That same year, he joined another paramilitary organization, the Stahlhelm, which primarily served as the DNVP's armed wing, ostensibly providing security at its meetings. For the next five years his academic responsibilities included chairing the German University Committee for Physical Education. Over that time, the militarist elements of the German body politic with which Stieve was involved became stronger, and more openly antidemocratic.
In 1933, as the Nazi government consolidated its power, he was elected rector of the university council. The university was for a time renamed, either at Stieve's initiative or due to a conflict with the university chapter of the National Socialist German Students' League. Like many German academics, Stieve did not protest when the Nazis dismissed Jews from the faculty. However, despite welcoming Adolf Hitler's rule as a restoration of national pride, he did not join the Nazi party, one of the few German medical school administrators who did not do so. Stieve also was a nationalist in the language theme as he supported an intention of replacing English-source words like April and Mai with Germanic equivalents. He did become a member of a party organization passively, when the remaining Stahlhelm were merged into the SA reserve in 1934.
Building on his doctoral dissertation, Stieve had continued with his research on ovaries and the female reproductive system. He was particularly interested in how stress affected fertility. In one experiment he put a caged fox near hens to see if they would lay eggs; in another he induced similar stress in female newts.
Ultimately he wanted to study human organs. He was able to get some donated uteruses and ovaries from the bodies of accident victims, or from surgeons who'd removed them. However, one of the best historical sources of organs for research, the bodies of executed criminals, had not been available during the early years of his research as the Weimar government made very minimal use of the death penalty, and did not execute any women. In a 1931 letter Stieve complained that it was difficult to get a set of ovaries from a healthy woman.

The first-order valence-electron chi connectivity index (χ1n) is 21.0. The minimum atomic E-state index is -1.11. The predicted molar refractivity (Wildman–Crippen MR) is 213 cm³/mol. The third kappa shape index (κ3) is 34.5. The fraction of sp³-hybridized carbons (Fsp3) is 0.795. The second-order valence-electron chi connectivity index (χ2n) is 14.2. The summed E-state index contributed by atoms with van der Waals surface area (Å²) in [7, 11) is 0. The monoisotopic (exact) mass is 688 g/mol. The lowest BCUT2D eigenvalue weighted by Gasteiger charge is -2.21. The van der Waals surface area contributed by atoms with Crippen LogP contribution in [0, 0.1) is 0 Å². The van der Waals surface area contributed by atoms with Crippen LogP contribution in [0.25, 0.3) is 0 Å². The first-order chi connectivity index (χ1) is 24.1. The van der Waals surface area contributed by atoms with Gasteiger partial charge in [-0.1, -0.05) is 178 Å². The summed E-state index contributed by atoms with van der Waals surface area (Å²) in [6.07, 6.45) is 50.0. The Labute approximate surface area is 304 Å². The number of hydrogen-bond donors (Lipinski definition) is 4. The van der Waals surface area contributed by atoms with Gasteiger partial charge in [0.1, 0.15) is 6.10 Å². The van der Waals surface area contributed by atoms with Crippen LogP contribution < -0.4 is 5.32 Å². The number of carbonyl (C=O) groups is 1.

By 1934, the Nazis were arresting many real and perceived opponents. All were imprisoned; enough were executed that there was no longer a shortage of bodies for researchers to use. "The execution chambers of jails throughout the Third Reich were virtual slaughterhouses, and the remains were delivered to every university institute of anatomy in Germany (and probably Austria)," writes University of Toronto medical historian William Seidelman.
Stieve, who had accepted a professorship at what is now Humboldt University of Berlin as well as the directorship of its anatomical institute, reached an agreement with administrators at Plötzensee Prison outside the city to accept all bodies of those shot, hanged or beheaded, many of them political prisoners. Others were "Polish and Russian slave laborers executed for such acts as socializing with German women," according to Seidelman. Over the entire Nazi era that came to around 3,000 victims, many more bodies than Stieve needed for research purposes. It is alleged that during his research he claimed the corpses of 182 victims of the Nazi regime, 174 of whom were women at the age rank from 18 to 68, two thirds of victims were of German origin. Approximately from 12,000 to 16,000 of civilians were executed during the Nazi regime from 1933 to 1945 in Germany, they were sentenced to death for minor faults.